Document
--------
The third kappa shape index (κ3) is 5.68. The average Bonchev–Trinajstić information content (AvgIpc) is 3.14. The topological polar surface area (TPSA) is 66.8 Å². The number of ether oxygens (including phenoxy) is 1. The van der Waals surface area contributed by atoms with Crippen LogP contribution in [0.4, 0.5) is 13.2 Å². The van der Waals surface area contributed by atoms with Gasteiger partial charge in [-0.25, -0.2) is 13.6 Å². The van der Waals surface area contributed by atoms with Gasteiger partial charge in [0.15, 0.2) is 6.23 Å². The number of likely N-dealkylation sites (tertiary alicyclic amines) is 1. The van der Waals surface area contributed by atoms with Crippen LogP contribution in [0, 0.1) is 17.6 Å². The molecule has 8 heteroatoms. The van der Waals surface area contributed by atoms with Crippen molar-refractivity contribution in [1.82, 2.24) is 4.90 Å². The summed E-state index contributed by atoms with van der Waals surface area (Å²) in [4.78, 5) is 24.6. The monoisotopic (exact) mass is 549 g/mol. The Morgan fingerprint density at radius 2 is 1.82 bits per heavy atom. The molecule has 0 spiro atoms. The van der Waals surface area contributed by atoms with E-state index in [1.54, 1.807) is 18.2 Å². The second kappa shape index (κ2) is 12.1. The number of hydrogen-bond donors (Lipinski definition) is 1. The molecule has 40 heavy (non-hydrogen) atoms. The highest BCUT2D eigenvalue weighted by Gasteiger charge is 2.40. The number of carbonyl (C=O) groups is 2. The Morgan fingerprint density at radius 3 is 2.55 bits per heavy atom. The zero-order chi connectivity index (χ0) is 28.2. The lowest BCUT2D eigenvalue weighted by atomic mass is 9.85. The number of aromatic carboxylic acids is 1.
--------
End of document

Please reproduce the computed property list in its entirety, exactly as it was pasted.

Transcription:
The third kappa shape index (κ3) is 5.68. The average Bonchev–Trinajstić information content (AvgIpc) is 3.14. The topological polar surface area (TPSA) is 66.8 Å². The number of ether oxygens (including phenoxy) is 1. The van der Waals surface area contributed by atoms with Crippen LogP contribution in [0.4, 0.5) is 13.2 Å². The van der Waals surface area contributed by atoms with Gasteiger partial charge in [-0.25, -0.2) is 13.6 Å². The van der Waals surface area contributed by atoms with Gasteiger partial charge in [0.15, 0.2) is 6.23 Å². The number of likely N-dealkylation sites (tertiary alicyclic amines) is 1. The van der Waals surface area contributed by atoms with Crippen LogP contribution in [0, 0.1) is 17.6 Å². The molecule has 8 heteroatoms. The van der Waals surface area contributed by atoms with Crippen molar-refractivity contribution in [1.82, 2.24) is 4.90 Å². The summed E-state index contributed by atoms with van der Waals surface area (Å²) in [4.78, 5) is 24.6. The monoisotopic (exact) mass is 549 g/mol. The Morgan fingerprint density at radius 2 is 1.82 bits per heavy atom. The molecule has 0 spiro atoms. The van der Waals surface area contributed by atoms with E-state index in [1.54, 1.807) is 18.2 Å². The second kappa shape index (κ2) is 12.1. The number of hydrogen-bond donors (Lipinski definition) is 1. The molecule has 40 heavy (non-hydrogen) atoms. The highest BCUT2D eigenvalue weighted by Gasteiger charge is 2.40. The number of carbonyl (C=O) groups is 2. The Morgan fingerprint density at radius 3 is 2.55 bits per heavy atom. The zero-order chi connectivity index (χ0) is 28.2. The lowest BCUT2D eigenvalue weighted by atomic mass is 9.85. The number of aromatic carboxylic acids is 1.